- In this example, an employee is paid a specific amount, regardless of how many hours they work. While they may be required to put in a minimum number of hours each week, they usually do not earn anything for hours worked beyond the minimum. The lack of incentive often results in the employee breaking rules and regulations in the company policy. This could be anything from not completing tasks to taking extra long breaks during their work day. In the end, the company may suffer a loss due to the employee’s lack of concern.
Example 3: People or companies who are insured
- Certain people and companies who rely on insurance to save them in desperate times also might create a moral hazard. For example, a person who has car insurance that covers theft may not take the necessary precautions to avoid having their vehicle stolen. The same is true for a company that takes extra risks because they know their insurance company will cover specific losses.
Example 4: A large company that believes they will get a bailout
- A company that believes they are too big and important to fail may also present a moral hazard. If they believe that they will receive a financial bailout due to safety nets that governments put into place, they are more likely to take unnecessary risks to generate profit.
How to Reduce Moral Hazard
One the best ways to decrease moral hazard is to make sure all parties involved stand to gain and lose as a result of performance. It requires that a balance is found among the company, its employees, and the population served.
According to Chron Small Business, there are several things that can be done to reduce moral hazard.
Identifying Problem Areas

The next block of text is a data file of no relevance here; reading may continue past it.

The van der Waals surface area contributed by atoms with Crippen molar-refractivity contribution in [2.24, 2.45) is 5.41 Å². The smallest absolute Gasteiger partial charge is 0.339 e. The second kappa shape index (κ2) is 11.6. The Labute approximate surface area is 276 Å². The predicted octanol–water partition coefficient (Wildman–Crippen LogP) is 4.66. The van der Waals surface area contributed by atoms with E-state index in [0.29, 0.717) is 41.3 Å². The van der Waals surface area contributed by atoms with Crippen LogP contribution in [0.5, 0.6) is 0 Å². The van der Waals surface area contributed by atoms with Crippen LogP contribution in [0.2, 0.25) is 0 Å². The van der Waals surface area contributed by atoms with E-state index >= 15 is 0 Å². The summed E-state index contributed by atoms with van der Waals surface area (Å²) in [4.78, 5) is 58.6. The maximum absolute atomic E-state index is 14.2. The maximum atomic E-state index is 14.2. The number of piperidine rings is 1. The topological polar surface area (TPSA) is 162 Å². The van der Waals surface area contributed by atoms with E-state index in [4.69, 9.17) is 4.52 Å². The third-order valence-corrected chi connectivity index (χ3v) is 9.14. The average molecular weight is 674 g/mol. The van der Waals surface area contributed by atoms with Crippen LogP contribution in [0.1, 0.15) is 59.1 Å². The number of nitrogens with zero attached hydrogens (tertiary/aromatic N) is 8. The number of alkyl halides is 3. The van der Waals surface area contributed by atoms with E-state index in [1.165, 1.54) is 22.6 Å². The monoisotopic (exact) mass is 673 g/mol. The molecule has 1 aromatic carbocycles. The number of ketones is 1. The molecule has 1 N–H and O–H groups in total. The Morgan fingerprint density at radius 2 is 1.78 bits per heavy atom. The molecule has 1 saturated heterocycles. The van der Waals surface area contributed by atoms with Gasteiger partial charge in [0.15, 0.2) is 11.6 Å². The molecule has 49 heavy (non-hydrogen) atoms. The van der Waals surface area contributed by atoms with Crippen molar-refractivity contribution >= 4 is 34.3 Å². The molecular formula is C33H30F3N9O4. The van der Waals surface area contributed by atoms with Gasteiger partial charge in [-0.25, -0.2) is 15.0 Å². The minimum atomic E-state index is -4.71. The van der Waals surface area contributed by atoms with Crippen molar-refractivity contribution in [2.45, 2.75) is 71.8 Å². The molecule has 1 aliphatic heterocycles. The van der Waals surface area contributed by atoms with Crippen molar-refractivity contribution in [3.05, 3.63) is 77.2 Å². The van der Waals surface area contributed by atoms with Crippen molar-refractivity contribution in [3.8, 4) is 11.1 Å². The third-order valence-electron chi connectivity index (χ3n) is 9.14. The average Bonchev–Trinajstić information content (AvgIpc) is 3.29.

- The first step in reducing moral hazard is to identify what is causing the problem in the first place. This includes identifying problems among the company and the employee, as well as problems related the population the company serves. Once these problems are identified, regulations can be put into place to protect the best interest of everyone involved.
Developing a Good Policy
- Implementing effective policies among employees can help reduce moral hazard. A good policy will include rules and regulations that will benefit both the employee and the company. This may also include prohibiting an employee from working with or for competitors, so that the company can safeguard against certain financial loss.
Offering Employee Incentives
- Programs that are geared toward rewarding an employee for following protocol, or going the extra mile, can also reduce moral hazard. An employee that has the potential to earn bonuses, recognition, or a promotion is more likely to feel motivated to do their very best. They are also more likely to focus on the company’s long-term success as well.
Provide Solid Benefits
- The lack of benefits and high turnover rates result in potential moral hazard. A person who does not visualize themselves having a long-term career with a company is less likely to focus on the values, goals, and success of that company. A good benefits package, along with a clear road to success within the company, will motivate an employee to work harder.
Conducting Performance Evaluations
- Regular evaluations of individual employees will also reduce moral hazard. When employees know that their performance is being regularly monitored, and can have either positive or negative impact, they are more likely to adhere to company policy. Performance evaluations also help to identify problems and provide a chance to offer feedback to employees on where they need to improve.
Moral hazard is a problem that can be resolved if issues are identified and addressed. The answer is to find a balance that protects everyone involved, and hold each party accountable for their actions.
To eliminate the problem, it is important for a company to also understand adverse selection, and to develop techniques to avoid it. Once problems are identified, a plan can be put into place that will not only protect the company, but provide incentives to motivate employees, and offer the best service to the population that they serve.